Maker Faire — cool, but not so much on the Re-newable

Psyche! I finally made it to Maker Faire and it was every bit as fun, interesting, and inspiring as I hoped. It was big and massive with welded giants of art and smashery. It was cool and witty with installations that made you laugh and wonder how the hell they did it. It was people-focused, having a large number of things that required no power or revived old skills (from vaudeville to composting to a lotta lotta Victoriana). Most of all, though, it was smart and, I hate to use the word, empowering. Everything had wit and intelligence and everything was comprehensible with a little help from the presenters, who were psyched to explain what they were doing.

My favorite, and I kept going back over and over again, were the soldering areas. Both the MAKERShed (MAKE Magazine’s store at the Faire) and Sparkfun (my favorite purveyor of fine electronic goods) had large tables set up with soldering stations where people could take the kits they had just bought and put them together with the help of staff.

These tables were never less than half full and it looked like there was always a mix of adults/kids, noobs/pros, male/female (though the females were predominantly adult). Sparkfun and Make both did a nice job of putting out projects that were doable, but not simplistic. Some kits let you solder two wires coming out of a battery pack to a thing that’s already running. While you learn to make a decent connection, and you’re not likely to fry any parts, you don’t really learn much and it’s not all that energizing. These kits, involved matching resistors, getting polarities right, and required some precision. I love the intensity on everyone’s faces.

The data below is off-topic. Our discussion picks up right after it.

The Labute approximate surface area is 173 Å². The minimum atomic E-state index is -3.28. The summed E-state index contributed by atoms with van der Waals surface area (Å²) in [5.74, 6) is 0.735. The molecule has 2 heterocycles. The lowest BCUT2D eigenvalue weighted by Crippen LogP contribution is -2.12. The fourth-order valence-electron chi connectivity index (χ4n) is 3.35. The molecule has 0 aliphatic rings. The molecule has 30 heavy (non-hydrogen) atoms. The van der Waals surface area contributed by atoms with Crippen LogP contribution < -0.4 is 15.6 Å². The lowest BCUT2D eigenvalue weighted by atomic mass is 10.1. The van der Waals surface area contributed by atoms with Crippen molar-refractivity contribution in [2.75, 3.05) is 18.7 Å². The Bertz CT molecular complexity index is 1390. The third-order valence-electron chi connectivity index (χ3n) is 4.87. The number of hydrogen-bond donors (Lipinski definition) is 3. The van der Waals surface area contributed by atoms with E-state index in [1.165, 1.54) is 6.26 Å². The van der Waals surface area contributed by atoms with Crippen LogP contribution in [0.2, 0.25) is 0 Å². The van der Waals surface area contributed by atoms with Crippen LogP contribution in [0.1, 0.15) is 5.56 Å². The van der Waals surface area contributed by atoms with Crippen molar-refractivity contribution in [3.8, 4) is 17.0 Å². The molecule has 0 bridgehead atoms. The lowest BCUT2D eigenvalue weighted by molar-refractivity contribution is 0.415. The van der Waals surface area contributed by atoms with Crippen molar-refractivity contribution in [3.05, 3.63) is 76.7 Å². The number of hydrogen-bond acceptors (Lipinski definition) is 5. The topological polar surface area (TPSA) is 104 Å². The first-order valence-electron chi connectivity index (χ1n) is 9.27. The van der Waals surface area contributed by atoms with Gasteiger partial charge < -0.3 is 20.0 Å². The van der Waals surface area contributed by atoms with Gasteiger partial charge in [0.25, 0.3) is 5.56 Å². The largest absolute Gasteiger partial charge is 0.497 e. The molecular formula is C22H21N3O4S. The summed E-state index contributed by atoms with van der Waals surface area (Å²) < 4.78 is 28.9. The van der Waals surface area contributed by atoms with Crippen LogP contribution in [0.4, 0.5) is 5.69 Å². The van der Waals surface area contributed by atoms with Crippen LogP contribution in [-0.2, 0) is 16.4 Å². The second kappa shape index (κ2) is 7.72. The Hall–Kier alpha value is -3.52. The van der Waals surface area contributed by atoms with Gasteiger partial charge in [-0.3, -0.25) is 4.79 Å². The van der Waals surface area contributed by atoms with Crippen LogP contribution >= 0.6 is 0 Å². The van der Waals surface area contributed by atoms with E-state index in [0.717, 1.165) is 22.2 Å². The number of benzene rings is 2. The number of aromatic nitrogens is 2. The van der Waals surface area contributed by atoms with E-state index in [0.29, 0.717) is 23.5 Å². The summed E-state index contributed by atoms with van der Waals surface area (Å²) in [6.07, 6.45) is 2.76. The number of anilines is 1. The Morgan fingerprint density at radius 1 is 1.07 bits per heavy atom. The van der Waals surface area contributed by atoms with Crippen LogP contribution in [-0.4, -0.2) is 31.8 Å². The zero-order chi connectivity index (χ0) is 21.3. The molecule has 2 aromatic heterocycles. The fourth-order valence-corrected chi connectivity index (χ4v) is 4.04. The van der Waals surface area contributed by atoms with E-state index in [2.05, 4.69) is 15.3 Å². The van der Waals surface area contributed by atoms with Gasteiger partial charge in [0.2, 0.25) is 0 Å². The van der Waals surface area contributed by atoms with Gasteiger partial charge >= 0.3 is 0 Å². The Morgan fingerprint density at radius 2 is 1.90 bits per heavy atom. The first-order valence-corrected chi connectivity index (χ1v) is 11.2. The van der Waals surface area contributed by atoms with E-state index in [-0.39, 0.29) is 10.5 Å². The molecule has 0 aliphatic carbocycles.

The only disappointment is that there wasn’t much around renewable, social, or eco-preneurial. The DIY ethos was strong — make rather than buy, fix rather than replace — but it seemed like they could have dialed some of that up more, without being over-earnest or taking the fun out of it. Example: they had several playground toys designed by MAKErs. They were fun, looked cool, and had some interesting story to them — one was bicycle powered, one worked like a swing and was powered by leaning and leaning back. It would have been cool, given the theme, to see some of the playground toys that generate electricity or pump water.

Still, it was awesomely fun. I bought my second arduino kit and I’m converting space into a little work area and unpacking my soldering iron and box of switches, pots, leds, resistors, caps, transistors, etc and getting back to work. My first goal is to work with the Peggy:

It’s a board that allows you to address a 25*25 grid of multi-color LEDs. Loads of possibilities, especially if they’re connected and working in synch.

More pictures and vids and more to be added to a set on my flickrstream.

One Comment

  • […] Now when I say useful, I mean useful to me. Following my trip to MAKER Faire, I have gotten all middle-aged “Mister-Make-It-Fix-It-Tinker-I-Have-That-Tool-Guy” and am trying to fix anything that comes my way, including most recently, replacing a fastener on a new briefcase. During that repair effort, I got to use my Dremel(!) on a threaded rod(!!). I went to Home Depot with the fastener I needed to replace and the guy took me to a wall of drawers labelled threaded rod. I had no idea such things existed — a rod with threads! Not a screw, cuz that would have a cap. This was just a rod. The picture above is a nifty guide for a reasonably intelligent, barely handy person, to solve problems, find products and get ideas. […]

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